The belief in the creation of a Dacian empire or state by “the Dacian king Burebista” became over time and in specific political contexts part of the Romanian national history in as much as the idea of a Dacian or Geto-Dacian people as a homogeneous ethnic unite being a basic notion in the axiomatic conception of autochthony and continuity of the Romanian people within the territories of modern Romania. In reality, there is no scientific foundation for these conceptions, and science is replaced by the dogmata of the Romanian ethno-nationalism. In archaeology, this lead to an ethnic labelling of material cultures or even only of single objects or relicts, with disastrous consequences. At the beginning, the name “Dacians” was a socionym, the self-denomination of a warrior-class in the South-western part of today Romania and in Oltenia, being part of the Padea-Panagjurski Kolonii cultural and social group south of the Danube. The Romans used this name “Dacians” which developed into a summarizing exonym, a pseudo-ethnicity, as the denomination of all population groups north of the Lower Danube who were neither Germans nor Sarmatians. The Getic king Byrebistas had built a short-living power centre in the West-Pontic area of the Black Sea und an overlordship over the different Getic groups and tribes between the hinterland of Tyras and the Haemus mountain range in the 50ies of the 1st c. BC. During the Roman civil war 48-45 BC, he expanded his power into Thrace and subdued the Greek coastal cities which had been under Roman control. Because of his connections to the warrior elite in Southwest-Romania and their allies, the Scordiscans, Byrebistas was involved into their power-struggle with the Taurisci and Boii in the Sava-Drava-Lower Mureş-region. However, there was never a campaign of Byrebistas or of the “Dacians” into Slovakia or western Hungary. All that are only untenable speculations, but with long lasting consequences. The same is true for the ethno-nationalistic dogma that “Burebista” (i. e. Byrebistas!) should be the founder of a Pan-Dacian centre in Sarmizegetusa and that Southwestern Transylvania should be the core of his realm. When Byrebistas died in an internal revolt in 44 BC, his personal regime and its regional dominance collapsed. There was never a succession to “Byrebistas” kingship nor a continuity of his realm. All these pseudohistorical but popular dogmatic speculations and the misinterpretations in ethnic labelling have produced disastrous consequences for archaeological practice and the development of archaeological and numismatic chronologies of the whole Danube region. A contribution the questions of pre-roman coinage and of the Kosōn-coins will be finally provided.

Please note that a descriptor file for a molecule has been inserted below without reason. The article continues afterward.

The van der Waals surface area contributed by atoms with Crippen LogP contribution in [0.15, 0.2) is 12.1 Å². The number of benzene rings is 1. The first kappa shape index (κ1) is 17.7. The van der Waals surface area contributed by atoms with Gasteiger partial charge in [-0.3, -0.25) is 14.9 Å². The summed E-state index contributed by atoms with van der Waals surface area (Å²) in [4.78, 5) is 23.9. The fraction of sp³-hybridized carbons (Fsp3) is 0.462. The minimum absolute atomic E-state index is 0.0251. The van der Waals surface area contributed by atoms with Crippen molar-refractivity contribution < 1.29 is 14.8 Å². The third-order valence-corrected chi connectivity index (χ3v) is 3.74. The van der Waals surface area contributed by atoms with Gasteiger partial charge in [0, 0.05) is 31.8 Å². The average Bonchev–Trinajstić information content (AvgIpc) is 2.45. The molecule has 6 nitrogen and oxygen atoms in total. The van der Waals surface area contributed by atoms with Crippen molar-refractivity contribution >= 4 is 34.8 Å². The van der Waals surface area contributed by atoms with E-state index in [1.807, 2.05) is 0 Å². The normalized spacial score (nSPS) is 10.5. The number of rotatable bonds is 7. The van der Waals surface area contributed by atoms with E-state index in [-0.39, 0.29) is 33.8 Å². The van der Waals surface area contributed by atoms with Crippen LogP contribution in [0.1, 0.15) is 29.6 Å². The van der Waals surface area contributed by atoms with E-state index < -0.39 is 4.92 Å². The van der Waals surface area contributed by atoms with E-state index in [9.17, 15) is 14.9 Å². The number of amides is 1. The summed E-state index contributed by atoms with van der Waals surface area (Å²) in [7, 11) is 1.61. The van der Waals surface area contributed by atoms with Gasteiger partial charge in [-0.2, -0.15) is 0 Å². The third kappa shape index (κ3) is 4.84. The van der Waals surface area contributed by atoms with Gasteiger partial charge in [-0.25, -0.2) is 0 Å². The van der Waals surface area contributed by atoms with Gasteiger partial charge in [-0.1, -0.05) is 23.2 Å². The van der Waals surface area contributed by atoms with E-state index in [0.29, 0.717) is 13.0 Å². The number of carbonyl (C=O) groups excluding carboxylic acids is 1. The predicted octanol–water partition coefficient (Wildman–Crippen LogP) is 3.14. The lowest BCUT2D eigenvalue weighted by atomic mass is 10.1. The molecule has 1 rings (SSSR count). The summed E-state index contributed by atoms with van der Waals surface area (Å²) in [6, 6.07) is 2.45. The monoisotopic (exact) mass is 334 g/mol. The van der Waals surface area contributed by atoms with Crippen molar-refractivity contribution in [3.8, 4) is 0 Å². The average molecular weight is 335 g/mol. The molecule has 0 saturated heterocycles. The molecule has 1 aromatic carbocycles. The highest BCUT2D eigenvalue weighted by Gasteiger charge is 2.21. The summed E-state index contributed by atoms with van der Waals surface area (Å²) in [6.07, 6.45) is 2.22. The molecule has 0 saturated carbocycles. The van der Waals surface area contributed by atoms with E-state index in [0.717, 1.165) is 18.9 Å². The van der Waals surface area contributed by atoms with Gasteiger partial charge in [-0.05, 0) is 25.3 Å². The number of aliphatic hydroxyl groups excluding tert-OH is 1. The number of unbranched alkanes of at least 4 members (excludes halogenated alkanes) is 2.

Keywords: “Dacians” as a pseudo-ethnos, the denomination „Dacians“, modern Dacism, Romanian national history, Getae, Boii, Byrebistas, Dekaineos, Akornion, Aristagoras, Cotiso, Caesar, M. Licinius Crassus, Augustus, Strabo, Timagenes, Jordanes, pre-Roman coinage of the Middle and Lower Danube area, the Kosōn-coins, Histria, Olbia, Bratislava, constructions of axiomatic chronologies in archaeology and historiography.